Under Illinois law, which all parties agree applies to this action, an insurer can owe two distinct duties to an insured: "(1) the duty to defend him if a claim is made against him; and (2) the duty to indemnify him if he is found legally liable for the occurrence of a covered risk." Chandler v. Doherty, 702 N.E.2d 634, 637 (Ill. App. Ct. 1998). The duty to defend is broader than the duty to indemnity; if an insured owes no duty to defend, it cannot have a duty to indemnity. Crum & Forster Managers Corp. v. Resolution Trust Corp., 620 N.E.2d 1073, 1081 (Ill. 1993) ("Clearly, where there is no duty to defend, there will be no duty to indemnify...."). The Court begins its examination with the broader duty.

A. Duty to Defend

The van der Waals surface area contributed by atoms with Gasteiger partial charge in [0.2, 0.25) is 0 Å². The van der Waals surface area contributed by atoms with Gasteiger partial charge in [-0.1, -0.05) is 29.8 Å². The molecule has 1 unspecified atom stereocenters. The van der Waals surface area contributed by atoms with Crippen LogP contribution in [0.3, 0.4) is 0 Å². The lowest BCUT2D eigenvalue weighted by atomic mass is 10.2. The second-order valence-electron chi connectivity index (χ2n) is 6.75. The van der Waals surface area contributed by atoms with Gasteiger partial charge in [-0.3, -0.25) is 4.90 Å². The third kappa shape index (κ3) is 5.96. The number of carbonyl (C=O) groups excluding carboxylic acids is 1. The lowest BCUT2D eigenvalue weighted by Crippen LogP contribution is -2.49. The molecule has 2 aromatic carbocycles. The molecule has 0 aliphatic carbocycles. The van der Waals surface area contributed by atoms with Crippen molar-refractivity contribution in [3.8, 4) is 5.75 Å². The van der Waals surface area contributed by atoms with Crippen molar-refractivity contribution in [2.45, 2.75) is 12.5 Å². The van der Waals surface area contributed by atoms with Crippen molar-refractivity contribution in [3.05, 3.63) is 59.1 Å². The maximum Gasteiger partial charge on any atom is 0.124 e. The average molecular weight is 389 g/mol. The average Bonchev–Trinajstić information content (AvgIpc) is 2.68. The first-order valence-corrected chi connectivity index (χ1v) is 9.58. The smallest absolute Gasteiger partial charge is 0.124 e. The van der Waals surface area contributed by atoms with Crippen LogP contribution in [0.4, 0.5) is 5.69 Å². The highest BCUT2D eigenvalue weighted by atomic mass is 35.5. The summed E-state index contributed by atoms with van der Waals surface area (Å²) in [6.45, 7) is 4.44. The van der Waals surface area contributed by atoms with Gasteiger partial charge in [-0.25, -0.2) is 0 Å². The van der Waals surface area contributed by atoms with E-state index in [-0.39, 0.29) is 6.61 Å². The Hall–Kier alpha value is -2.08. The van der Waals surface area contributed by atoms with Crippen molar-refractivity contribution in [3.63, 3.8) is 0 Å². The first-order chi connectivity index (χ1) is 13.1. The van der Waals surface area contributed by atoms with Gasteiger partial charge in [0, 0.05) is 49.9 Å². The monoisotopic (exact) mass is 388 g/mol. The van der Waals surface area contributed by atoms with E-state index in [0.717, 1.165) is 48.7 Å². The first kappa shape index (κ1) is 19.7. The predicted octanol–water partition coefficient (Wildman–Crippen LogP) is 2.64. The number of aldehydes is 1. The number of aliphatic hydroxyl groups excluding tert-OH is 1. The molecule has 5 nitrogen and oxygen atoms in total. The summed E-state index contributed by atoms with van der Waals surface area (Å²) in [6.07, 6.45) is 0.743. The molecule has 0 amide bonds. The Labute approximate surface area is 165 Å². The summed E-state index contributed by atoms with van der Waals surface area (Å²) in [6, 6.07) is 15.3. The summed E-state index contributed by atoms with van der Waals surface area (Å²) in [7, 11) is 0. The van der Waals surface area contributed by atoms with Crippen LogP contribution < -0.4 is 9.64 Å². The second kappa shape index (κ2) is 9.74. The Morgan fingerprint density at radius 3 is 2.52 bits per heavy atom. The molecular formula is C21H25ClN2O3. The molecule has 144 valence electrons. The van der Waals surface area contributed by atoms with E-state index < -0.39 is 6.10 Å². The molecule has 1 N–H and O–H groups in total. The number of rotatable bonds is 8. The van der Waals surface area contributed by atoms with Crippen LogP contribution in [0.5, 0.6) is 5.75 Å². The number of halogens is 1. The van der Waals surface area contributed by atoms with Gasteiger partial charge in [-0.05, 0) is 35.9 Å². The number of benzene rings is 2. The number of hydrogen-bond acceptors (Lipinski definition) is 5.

Under Illinois law, an insurer has an obligation to defend its insured in an underlying lawsuit if the complaint in the underlying lawsuit alleges facts potentially within the coverage of the insurance policy, even if the allegations end up being groundless, false or fraudulent. General Agents Ins. Co. of Am., Inc. v. Midwest Sporting Goods Co., 828 N.E.2d 1092, 1098 (Ill. 2005). To determine if the underlying suit alleges a situation potentially within the insurance coverage, the Court compares the bare allegations of the complaint to the relevant provisions of the insurance policy. Id.; Crum & Forster Managers Corp. v. Resolution Trust Corp., 620 N.E.2d 1073, 1079 (Ill. 1993); Chandler v. Doherty, 702 N.E.2d 634, 638 (Ill. App. Ct. 1998).The Court is not limited to the legal labels in the underlying complaint but must determine whether the conduct alleged is arguably covered by the policy. Lexmark Int'l, Inc. v. Transportation Ins. Co., 761 N.E.2d 1214, 1221 (Ill. App. Ct. 2001).If any theory of recovery in the underlying complaint falls within the insurance coverage, the insurer will have a duty to defend. General Agents, 828 N.E.2d at 1098. The threshold showing to trigger the duty to defend is minimal, and doubts about coverage must be resolved in favor of the insured. Chandler, 702 N.E.2d at 638. The insurer's knowledge that extrinsic facts not pled in the complaint will ultimately exclude coverage does not negate its duty to defend if the complaint, on its face, presents a claim potentially within the insurance policy's coverage. Id.